Realising your accountability for your choices will shift your world
“A man is whole only when he takes into account his own shadow.” – Djuna Barnes
If you embody nothing else, take this in; choice is a superpower. You choose how you think, speak and act, the three only things you control in life. Every choice activates a chain reaction of consequences for which we can only be accountable for our choice. However, being accountable for our choices does not equate to apportioning blame, it means you are aware of your choices and accept them and, if needed, forgive yourself for making them.
One malady coming from ignoring our own choices and accountability is the “Actor-Observer” cognitive bias. This bias is when we blame all “bad” experiences on outside factors and attribute all “good” things to ourselves. When we avoid accountability we give up our power to direct our life where we want it to be and to the experiences we want to have. Being accountable means taking back our power and understanding what we can control (listen to the podcast Control to gain a deeper understanding of this concept). The beautiful paradox is that, understanding that we can’t control our external environment and turning our attention inwards to the three things we can control; thoughts, words and actions, gives us full control of our journey.
Attributing blame outside ourselves only result in frustration, conflict, division, separation, and ultimately, lack of resolution to the challenge. With accountability we allow ourselves to see the bigger picture, we can uncover and heal our core wounds, start seeing ourselves in others, move into a state of flow, understand our role and the the role of others in our lives, and approach our experiences with compassion, acceptance, forgiveness and gratitude.
Realising that we have a choice is an awakening. The choice is not necessarily as to what we do or how others see us, but rather how we perceive our experiences. One of the principles in Buddhism is the pursuit of non-attachment/non-judgement. So, your choices lie in how you perceive your experience and how you you are going react to it. We also have choice in how we react to choices we have made that lead to the outcomes of our experiences; it is we who judge them “good” or “bad”. Especially when we have experienced trauma, reconciling that our choices had an impact on the outcome, is a tough pill to swallow, not to mention forgiving ourselves and others and finding the gift of a lesson in it. Again, we go back to non-judgment, whether someone chooses to find the gifts and learn from trauma or to continue to suffer under the weight of victimhood, we accept their journey for what it is, but that is also a choice that we make as individuals.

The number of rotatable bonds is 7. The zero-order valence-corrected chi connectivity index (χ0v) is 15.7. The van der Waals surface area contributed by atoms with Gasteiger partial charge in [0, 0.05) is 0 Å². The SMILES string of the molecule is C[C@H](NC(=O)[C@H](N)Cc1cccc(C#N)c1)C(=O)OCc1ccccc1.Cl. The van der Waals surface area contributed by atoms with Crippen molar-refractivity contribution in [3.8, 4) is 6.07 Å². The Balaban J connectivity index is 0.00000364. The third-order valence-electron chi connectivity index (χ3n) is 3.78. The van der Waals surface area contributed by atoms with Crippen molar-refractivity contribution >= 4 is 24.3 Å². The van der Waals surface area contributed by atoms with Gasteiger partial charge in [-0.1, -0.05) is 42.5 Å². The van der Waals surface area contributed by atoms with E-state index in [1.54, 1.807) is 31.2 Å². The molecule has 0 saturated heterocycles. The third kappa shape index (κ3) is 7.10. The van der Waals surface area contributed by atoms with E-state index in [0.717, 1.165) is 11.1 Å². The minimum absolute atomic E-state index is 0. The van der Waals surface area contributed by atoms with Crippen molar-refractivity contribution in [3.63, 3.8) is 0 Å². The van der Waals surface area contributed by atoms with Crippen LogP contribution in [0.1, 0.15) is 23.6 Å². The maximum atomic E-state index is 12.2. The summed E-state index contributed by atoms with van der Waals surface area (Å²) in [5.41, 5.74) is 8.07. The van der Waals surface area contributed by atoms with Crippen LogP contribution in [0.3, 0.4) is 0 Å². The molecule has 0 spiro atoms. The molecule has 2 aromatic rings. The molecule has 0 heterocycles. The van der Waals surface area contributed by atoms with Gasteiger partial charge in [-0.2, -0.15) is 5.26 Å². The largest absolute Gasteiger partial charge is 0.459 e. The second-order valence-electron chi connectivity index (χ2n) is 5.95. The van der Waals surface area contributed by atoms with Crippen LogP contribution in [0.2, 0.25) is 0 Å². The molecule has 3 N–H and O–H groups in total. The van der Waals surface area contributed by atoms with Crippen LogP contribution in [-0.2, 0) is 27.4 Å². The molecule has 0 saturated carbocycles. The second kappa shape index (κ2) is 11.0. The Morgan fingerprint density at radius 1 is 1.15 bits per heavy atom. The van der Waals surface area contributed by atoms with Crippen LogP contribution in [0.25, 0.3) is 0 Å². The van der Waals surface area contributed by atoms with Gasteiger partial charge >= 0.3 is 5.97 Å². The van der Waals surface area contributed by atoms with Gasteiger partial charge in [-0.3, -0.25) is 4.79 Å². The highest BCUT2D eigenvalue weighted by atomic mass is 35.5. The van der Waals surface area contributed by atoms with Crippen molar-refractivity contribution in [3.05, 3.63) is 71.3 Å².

Often, when we look back at our choices, we tend to become hesitant to make choices, it can paralyse us, because we might mainly have made choices that led to challenges. However, the more work we do on ourselves and listen to our inner guidance, we will find flow and peace in our choices, because we accept them and their outcomes as purposeful. Remember though that before you are given validation for that you can trust, you need to embody trust and have faith in that your journey has lead you to where you are so that you are optimally prepared to move forward to where you are going.